Read/write speeds almost doubled.
A while back I explained some of the benefits of using a Solid State Drive in your computer. While SSDs remain very expensive, if restricted to running the operating system and applications, plus acting as a scratch disk for Photoshop and Lightroom, they make a lot of sense. Applications load faster, cached internet pages load faster, operating heat falls. Still, large data storage is best done on traditional Hard Disk Drives as the economics are favorable. A 1tB HDD runs $90. Two 480 gB SSD run ten times that.
And I do not accept that SSDs are ‘more reliable’. We have decades of data on HDDs which allow rational analysis of failure risk. We have no such data volumes on SSDs. The fact that you can drop an SSD on concrete and it will likely survive is irrelevant to the risk discussion in practical use. Meanwhile we are seeing ludicrous manufacturer claims of 2 million hours Mean Time Between Failures. That’s 228.3 years. And you tested that how, exactly? Make me Treasury Secretary and I’ll balance the budget in 6 months, too.
Over the past year or two SATA 3 drives have become increasingly common. Sure you may need to upgrade your motherboard or computer, but they offer twice the data transfer rates on paper of the earlier SATA 2 drives. This applies whether the drive is SSD or HDD. An alternative, if your motherboard has a short slot available, is to add a SATA 3 adapter card and plug the SATA 3 drive, in an external enclosure, into the card:
When a friend alerted me to an Amazon special on SanDisk SSDs, the price reduced from $230 to $120 for a 120gB SATA 3 version, I snapped one up. I have since seen them as low as $98.
I popped the drive in my Aluratek external drive cradle, a device which has paid for itself in time saved over and over, and after formatting used Carbon Copy Cloner to clone the new Sandisk SSD from my regular Intel SATA 2 SSD inside the HackPro. This Hackintosh was upgraded a while back with a Sandy Bridge CPU and the related motherboard upgrade came with SATA 3 drive sockets.
A few minutes later the Sandisk was swapped with the Intel SSD inside the Hackster and after restarting I ran some tests.
First you want to check it is being recognized as a SATA 3 drive – meaning you are looking for a ‘Negotiated Link Speed’ of 6 gb/s in System Profiler (“About this Mac”):
The new SSD is correctly reported as 6gb/s.
Contrast this with the Intel SATA 2 SSD:
Having confirmed that the drive is connected to the correct socket on the motherboard (there are also SATA 2 sockets, so a check is essential), and making sure the motherboard’s BIOS was set to AHCI, I ran the disk test utility Xbench. As I live in the real world, not a flaky marketing-sponsored ‘test lab’, I kept all my usual apps running when doing this test – Mail, Safari, Firefox, Finder, Temperature Monitor, NetNewsWire and so on. Here are the results:
Restarting from the Intel SSD SATA 2 backup drive, with identical content, I ran Xbench again:
That’s a 60% overall speed gain, and a 79% speed gain in Uncached Random Read speeds – which would apply when an application is first loaded, for example.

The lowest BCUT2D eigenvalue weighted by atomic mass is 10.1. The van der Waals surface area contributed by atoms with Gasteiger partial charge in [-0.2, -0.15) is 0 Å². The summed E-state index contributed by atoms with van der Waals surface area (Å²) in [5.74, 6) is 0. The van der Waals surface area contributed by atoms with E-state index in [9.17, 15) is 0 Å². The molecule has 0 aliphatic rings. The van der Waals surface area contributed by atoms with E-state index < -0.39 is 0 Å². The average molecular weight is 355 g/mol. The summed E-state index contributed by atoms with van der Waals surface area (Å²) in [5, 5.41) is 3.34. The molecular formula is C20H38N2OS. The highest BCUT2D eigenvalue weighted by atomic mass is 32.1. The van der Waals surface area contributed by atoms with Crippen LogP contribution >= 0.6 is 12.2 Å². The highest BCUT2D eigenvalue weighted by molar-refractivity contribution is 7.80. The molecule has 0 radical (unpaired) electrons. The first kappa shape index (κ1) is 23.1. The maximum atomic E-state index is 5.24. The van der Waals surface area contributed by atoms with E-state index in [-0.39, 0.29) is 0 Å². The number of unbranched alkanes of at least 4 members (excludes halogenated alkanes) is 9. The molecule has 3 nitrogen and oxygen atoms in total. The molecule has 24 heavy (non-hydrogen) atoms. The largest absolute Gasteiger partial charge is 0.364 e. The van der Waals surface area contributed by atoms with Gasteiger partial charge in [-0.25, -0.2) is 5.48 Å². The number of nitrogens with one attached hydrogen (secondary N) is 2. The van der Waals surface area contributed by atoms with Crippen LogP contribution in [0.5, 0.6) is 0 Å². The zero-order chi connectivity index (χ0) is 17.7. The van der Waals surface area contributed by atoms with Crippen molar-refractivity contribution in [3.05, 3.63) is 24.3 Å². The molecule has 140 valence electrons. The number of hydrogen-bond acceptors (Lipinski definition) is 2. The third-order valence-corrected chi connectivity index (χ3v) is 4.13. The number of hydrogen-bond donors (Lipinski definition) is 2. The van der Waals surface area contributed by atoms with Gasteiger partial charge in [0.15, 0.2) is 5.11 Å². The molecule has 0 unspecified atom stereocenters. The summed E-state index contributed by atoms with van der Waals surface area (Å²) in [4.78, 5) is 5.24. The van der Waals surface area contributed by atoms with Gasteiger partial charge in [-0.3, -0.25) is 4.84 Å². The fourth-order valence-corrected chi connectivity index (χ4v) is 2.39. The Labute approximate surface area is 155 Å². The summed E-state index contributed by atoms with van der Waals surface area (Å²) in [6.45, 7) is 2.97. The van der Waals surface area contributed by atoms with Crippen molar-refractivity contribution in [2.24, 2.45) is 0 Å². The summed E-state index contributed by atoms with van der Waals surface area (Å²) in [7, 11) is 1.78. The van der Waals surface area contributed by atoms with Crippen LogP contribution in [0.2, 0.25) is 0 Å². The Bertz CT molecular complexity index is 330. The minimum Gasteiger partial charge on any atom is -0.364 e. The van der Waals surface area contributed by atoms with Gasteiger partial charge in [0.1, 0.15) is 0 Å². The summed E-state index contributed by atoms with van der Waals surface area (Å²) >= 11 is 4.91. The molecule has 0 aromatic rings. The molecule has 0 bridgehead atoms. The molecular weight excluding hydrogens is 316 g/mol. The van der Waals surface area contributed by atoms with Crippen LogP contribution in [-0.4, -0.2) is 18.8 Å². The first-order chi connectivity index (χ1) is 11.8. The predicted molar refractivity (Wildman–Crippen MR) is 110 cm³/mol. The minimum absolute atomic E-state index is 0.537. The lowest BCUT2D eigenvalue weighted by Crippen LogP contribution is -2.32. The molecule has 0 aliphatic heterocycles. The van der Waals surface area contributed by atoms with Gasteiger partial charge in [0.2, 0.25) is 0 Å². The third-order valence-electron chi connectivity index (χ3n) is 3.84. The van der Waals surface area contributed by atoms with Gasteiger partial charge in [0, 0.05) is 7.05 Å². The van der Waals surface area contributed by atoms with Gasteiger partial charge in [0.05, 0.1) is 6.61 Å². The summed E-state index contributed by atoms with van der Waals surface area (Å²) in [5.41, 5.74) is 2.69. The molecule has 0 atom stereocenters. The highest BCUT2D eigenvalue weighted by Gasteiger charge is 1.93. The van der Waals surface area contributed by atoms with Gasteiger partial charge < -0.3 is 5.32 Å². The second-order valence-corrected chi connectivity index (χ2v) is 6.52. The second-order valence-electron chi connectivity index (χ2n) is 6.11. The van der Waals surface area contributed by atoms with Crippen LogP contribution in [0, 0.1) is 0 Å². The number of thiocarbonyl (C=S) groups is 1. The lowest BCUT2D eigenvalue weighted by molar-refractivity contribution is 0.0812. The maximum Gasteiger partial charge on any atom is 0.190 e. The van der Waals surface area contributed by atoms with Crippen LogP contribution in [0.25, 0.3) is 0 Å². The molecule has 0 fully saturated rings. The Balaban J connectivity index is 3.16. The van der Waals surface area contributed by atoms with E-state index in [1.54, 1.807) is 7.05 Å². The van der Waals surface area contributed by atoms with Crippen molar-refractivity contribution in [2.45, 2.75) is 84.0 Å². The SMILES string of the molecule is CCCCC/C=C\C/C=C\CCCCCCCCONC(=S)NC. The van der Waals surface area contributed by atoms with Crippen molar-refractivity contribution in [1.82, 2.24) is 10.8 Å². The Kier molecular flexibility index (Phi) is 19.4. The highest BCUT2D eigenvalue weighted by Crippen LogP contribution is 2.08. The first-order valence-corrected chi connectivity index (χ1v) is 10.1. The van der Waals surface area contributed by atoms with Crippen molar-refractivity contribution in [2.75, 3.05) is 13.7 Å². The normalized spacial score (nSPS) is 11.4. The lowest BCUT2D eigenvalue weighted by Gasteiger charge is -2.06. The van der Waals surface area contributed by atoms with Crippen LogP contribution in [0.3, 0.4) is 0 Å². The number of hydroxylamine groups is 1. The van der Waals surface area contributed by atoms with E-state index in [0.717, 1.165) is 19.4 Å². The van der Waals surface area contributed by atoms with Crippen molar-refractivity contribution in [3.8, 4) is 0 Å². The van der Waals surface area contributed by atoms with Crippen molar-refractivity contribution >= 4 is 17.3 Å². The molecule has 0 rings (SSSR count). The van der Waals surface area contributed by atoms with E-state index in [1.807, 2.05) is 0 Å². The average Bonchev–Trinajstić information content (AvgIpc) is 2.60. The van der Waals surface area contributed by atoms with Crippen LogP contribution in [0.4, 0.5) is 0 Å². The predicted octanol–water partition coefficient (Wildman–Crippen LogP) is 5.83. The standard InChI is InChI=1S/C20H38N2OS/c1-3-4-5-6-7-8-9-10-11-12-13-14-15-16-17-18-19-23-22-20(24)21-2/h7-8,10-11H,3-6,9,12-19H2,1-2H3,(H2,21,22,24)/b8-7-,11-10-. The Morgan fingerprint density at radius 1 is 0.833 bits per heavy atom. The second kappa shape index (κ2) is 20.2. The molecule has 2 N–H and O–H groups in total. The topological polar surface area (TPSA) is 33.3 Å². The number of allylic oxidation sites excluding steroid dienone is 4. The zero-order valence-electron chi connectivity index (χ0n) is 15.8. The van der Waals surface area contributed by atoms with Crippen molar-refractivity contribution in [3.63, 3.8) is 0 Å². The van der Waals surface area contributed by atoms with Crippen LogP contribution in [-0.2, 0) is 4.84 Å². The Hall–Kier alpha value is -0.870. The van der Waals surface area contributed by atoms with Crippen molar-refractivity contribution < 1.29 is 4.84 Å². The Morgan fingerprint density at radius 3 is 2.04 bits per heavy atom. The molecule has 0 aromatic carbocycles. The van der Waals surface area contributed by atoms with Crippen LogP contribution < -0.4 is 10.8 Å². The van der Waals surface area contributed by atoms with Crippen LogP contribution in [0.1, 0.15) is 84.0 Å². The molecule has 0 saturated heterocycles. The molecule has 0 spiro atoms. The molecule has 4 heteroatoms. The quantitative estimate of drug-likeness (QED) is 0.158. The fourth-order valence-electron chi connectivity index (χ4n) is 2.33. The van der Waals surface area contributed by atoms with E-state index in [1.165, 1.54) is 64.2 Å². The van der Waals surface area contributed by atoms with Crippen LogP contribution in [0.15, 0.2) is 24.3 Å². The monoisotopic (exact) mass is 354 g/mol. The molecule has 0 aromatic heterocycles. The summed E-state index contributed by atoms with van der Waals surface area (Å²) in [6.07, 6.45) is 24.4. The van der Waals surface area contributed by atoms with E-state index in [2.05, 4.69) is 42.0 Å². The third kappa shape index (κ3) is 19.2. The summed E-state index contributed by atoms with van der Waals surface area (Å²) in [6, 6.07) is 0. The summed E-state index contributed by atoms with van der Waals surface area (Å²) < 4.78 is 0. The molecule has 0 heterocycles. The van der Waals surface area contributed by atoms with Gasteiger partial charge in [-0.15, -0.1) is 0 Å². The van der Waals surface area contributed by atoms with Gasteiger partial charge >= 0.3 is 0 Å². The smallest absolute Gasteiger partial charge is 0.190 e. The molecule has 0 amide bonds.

How about a traditional SATA 2 3gb/s 1tb HDD, like the 7200 rpm Samsungs inside the HackPro?
Night and day, as you might expect.
I tend to distrust subjective tests – the sort which culminate in nonsense like “It feels faster” – as they are mostly polluted with confirmation bias. You just paid for it so it has to be better, right? Still, for pages I visit frequently on the web, I can confirm that the speed with which such cached pages load is noticeably faster. Does LR load faster? Maybe. It’s not easy to tell the difference between 4 seconds and 3. Same for PS CS5.
So what is the optimal drive topology? If you tinker with OS upgrades and hacks as I do, the two SSDs – boot and backup – make sense, especially when you blow it! The boot drive should be SATA 3 for fastest operation, the backup can be SATA 2 if it’s cheaper – no need to have fast backups. Alternatively, use a SATA 2 HDD notebook drive as the backup for the boot disk. Small ones run $70, a modest saving. Then keep your data – picture files, movies, etc. – on inexpensive large HDDs, in redundant pairs and be sure to also maintain an offsite backup.
Anyone contemplating a new computer, or building/upgrading a Hackintoh, should look seriously at SATA 3 drives. Apple, the self-proclaimed great imnovator, just added SATA 3 to its MacBook Air and Pro machines, a year after the competition. 2011 and later iMacs need a firmware upgrade to run SATA 3; you are out of luck on older machines. Meanwhile, SATA 3 remains notable for its absence from the MacPro, despite the $5,000 price tag. Amazing.
SSD technology will eventually obsolete HDDs, but don’t hold your breath. The price is not coming down especially quickly.
What about using that SATA 2 Intel SSD removed from the HackPro? Easy. It found a willing home in the Hack Mini, the machine which replaced one of the worst computers ever made by Apple, the Mac Mini, a machine which doubles as a toaster. The Hack Mini is now faster than ever and happy as can be. As for USB3 or SATA 3 on the Mac Mini, forget about it. Maybe next year? The Hack Mini, of course, has both.
To learn about TRIM (garbage management for SSDs) and how to enable it, click here. Arrogant Apple only enables TRIM by default for favored vendors, and San Disk is not one of those, so you have to go the extra mile.
MacBook Air 2012 update:
The 2012 MBA with its 128Gb SSD marginally improves on the SanDisk SSD, above. here are the results:
Xbench for the 2012 MacBook Air.